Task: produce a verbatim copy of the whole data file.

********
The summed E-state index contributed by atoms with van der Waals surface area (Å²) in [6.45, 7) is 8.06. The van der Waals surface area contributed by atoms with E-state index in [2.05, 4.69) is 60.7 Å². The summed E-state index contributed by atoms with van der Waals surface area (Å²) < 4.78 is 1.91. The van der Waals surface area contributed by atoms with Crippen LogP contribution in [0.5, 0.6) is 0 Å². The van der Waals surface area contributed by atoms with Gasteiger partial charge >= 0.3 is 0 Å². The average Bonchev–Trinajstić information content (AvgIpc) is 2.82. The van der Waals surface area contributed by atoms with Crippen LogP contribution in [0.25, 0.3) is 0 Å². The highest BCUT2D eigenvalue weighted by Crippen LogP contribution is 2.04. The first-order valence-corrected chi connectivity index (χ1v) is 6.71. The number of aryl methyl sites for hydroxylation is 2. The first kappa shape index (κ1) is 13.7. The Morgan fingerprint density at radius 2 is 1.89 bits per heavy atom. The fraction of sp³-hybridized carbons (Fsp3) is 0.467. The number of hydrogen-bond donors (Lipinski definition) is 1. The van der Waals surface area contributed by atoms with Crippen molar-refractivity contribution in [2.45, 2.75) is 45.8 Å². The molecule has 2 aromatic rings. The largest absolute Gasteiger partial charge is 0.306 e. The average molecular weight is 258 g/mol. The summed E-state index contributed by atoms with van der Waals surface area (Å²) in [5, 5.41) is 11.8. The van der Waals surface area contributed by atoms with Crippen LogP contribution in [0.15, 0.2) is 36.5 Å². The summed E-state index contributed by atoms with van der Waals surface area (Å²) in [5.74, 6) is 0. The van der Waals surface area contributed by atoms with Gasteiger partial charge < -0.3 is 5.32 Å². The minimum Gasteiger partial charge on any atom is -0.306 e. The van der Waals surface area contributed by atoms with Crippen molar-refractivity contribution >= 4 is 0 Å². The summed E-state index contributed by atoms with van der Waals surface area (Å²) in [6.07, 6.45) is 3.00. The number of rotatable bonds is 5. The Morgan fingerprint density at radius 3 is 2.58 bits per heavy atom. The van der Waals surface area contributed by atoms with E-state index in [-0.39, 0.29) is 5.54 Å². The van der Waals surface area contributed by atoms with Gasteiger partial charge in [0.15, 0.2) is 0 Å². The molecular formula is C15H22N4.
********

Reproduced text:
The summed E-state index contributed by atoms with van der Waals surface area (Å²) in [6.45, 7) is 8.06. The van der Waals surface area contributed by atoms with E-state index in [2.05, 4.69) is 60.7 Å². The summed E-state index contributed by atoms with van der Waals surface area (Å²) < 4.78 is 1.91. The van der Waals surface area contributed by atoms with Crippen LogP contribution in [0.5, 0.6) is 0 Å². The van der Waals surface area contributed by atoms with Gasteiger partial charge >= 0.3 is 0 Å². The average Bonchev–Trinajstić information content (AvgIpc) is 2.82. The van der Waals surface area contributed by atoms with Crippen LogP contribution in [0.25, 0.3) is 0 Å². The highest BCUT2D eigenvalue weighted by Crippen LogP contribution is 2.04. The first-order valence-corrected chi connectivity index (χ1v) is 6.71. The number of aryl methyl sites for hydroxylation is 2. The first kappa shape index (κ1) is 13.7. The Morgan fingerprint density at radius 2 is 1.89 bits per heavy atom. The fraction of sp³-hybridized carbons (Fsp3) is 0.467. The number of hydrogen-bond donors (Lipinski definition) is 1. The van der Waals surface area contributed by atoms with Crippen molar-refractivity contribution in [2.45, 2.75) is 45.8 Å². The molecule has 2 aromatic rings. The largest absolute Gasteiger partial charge is 0.306 e. The average molecular weight is 258 g/mol. The summed E-state index contributed by atoms with van der Waals surface area (Å²) in [5, 5.41) is 11.8. The van der Waals surface area contributed by atoms with Crippen LogP contribution in [0.15, 0.2) is 36.5 Å². The summed E-state index contributed by atoms with van der Waals surface area (Å²) in [5.74, 6) is 0. The van der Waals surface area contributed by atoms with Gasteiger partial charge < -0.3 is 5.32 Å². The minimum Gasteiger partial charge on any atom is -0.306 e. The van der Waals surface area contributed by atoms with Crippen molar-refractivity contribution >= 4 is 0 Å². The summed E-state index contributed by atoms with van der Waals surface area (Å²) in [6.07, 6.45) is 3.00. The number of rotatable bonds is 5. The Morgan fingerprint density at radius 3 is 2.58 bits per heavy atom. The van der Waals surface area contributed by atoms with E-state index in [-0.39, 0.29) is 5.54 Å². The van der Waals surface area contributed by atoms with Gasteiger partial charge in [0.15, 0.2) is 0 Å². The molecular formula is C15H22N4.